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Featured Article: “Why Urban Pigeons Are Worth Watchingby Rosemary Mosco
Pigeons are polarizing birds. Some people love them – feed them or take them in as pets – while others consider them “rats with wings”.
In this lesson you will learn all about pigeons – their history, their behaviors and what makes them unique. Next, you’ll participate in a citizen science project to make observations about your city’s local birds.
Do you see pigeons where you live? What do you think of them? Do you like them? Do you hate them? Or just ignore them?
Make a K/W/L chart and fill in whatever you Know about pigeons – what they look like, how they behave, what they eat, the history of the species and so on – and at least two things you Oant to know about them.
As you read today’s article, fill in the last column of your table with whatever you Llearn about these birds, including, if possible, answers to some of your questions.
The article you are about to read includes 12 words that may be new or unfamiliar to you. Look at the list below and define the words you know or use them in a sentence.
To check your knowledge, study vocabulary words using this list from Vocabulary.com.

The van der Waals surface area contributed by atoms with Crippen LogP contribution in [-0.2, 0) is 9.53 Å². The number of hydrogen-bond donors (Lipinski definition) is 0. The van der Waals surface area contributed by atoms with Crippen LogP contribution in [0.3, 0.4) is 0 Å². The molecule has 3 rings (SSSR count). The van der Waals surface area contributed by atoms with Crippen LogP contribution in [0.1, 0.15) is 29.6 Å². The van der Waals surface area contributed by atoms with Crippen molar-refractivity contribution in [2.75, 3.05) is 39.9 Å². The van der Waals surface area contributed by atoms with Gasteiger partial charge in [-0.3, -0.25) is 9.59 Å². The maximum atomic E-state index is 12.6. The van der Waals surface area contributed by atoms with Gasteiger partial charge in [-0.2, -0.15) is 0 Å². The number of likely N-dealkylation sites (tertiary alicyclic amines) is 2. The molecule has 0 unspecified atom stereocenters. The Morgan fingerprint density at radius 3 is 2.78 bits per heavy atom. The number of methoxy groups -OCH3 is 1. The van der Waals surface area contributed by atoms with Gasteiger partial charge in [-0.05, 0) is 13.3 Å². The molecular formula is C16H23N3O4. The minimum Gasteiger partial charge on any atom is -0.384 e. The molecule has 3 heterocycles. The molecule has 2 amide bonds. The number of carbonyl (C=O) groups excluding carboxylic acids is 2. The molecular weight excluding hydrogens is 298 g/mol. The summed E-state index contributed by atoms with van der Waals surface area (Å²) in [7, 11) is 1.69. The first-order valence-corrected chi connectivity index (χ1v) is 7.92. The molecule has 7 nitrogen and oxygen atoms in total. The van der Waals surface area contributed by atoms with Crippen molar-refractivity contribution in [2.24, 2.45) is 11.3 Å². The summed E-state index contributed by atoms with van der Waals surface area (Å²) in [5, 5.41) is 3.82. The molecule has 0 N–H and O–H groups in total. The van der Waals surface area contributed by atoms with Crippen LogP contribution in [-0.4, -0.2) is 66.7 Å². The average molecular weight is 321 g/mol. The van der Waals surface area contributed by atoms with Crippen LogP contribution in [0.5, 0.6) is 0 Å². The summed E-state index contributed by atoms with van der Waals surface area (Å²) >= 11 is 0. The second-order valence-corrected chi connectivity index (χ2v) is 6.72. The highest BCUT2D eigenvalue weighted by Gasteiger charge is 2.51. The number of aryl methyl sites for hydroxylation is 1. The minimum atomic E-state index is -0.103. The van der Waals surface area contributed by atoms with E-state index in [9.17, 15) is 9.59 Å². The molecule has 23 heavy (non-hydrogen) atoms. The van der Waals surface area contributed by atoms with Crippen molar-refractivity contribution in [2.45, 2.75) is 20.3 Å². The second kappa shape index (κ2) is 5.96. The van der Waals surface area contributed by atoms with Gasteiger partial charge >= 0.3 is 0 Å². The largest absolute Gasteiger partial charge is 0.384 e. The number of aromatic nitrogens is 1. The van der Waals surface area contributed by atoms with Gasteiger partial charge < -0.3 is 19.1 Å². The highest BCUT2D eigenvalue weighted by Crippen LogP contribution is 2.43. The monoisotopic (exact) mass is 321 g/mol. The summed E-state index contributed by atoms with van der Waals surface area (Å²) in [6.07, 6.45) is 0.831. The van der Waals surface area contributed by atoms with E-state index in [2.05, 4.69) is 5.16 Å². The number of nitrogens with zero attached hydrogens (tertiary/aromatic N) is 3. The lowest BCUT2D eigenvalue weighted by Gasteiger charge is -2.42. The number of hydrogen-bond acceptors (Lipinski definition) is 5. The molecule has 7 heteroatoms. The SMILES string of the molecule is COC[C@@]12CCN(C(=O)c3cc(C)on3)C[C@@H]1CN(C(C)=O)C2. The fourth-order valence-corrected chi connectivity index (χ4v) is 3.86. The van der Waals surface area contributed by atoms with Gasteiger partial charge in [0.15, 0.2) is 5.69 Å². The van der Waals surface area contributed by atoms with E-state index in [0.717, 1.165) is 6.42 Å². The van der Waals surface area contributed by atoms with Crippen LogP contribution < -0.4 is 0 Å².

Writing and Discussion Questions
Read the articlealso available in PDFthen answer the following questions:
1. Why were pigeons domesticated or tamed? What were their previous uses?
2. When did pigeons become less popular? Why?
3. What are some of the genetic differences between pigeons? Among the different types of pigeons presented in the article, which ones have you already seen?
4. How to learn more about pigeon predators by observation?
5. What two things have you learned about pigeon anatomy, mating or history that make these birds special? Add these to your K/W/L chart from the warm-up activity.
Option 1: Participate in a citizen science project.
Join the Cornell Lab of Ornithology’s Celebrate Urban Birds project.
Before participating in the experiment, think about the birds in your area: Are there certain species of birds that you see frequently? Do you know what they are called? If you don’t see birds often, why do you think you do?
Then follow the steps below to participate in the project. You can find more detailed instructions on the Celebrate Urban Birds website or in this printable worksheet.
1. First, find out about the local birds in your area. What are the dominant species?
2. Next, choose an area – about 50 feet by 50 feet – to do your birding.
3. Watch the area for 10 minutes and note whether or not you see any birds. Recording if you don’t see any birds is just as important as recording the birds you see.
4. Repeat your birding in the same area two to three more times and share your results with Celebrate Urban Birds.
Finally, go back to your notes from the beginning of the exercise: Are you surprised by your results? Why or why not?
Option 2: Learn even more about pigeons.
Watch this four minute video from TED-Ed that dives deeper into the history of pigeons and what they bring to the world today.
What else did you learn about pigeons? Do you see birds differently than you did at the beginning of the lesson? Why or why not?
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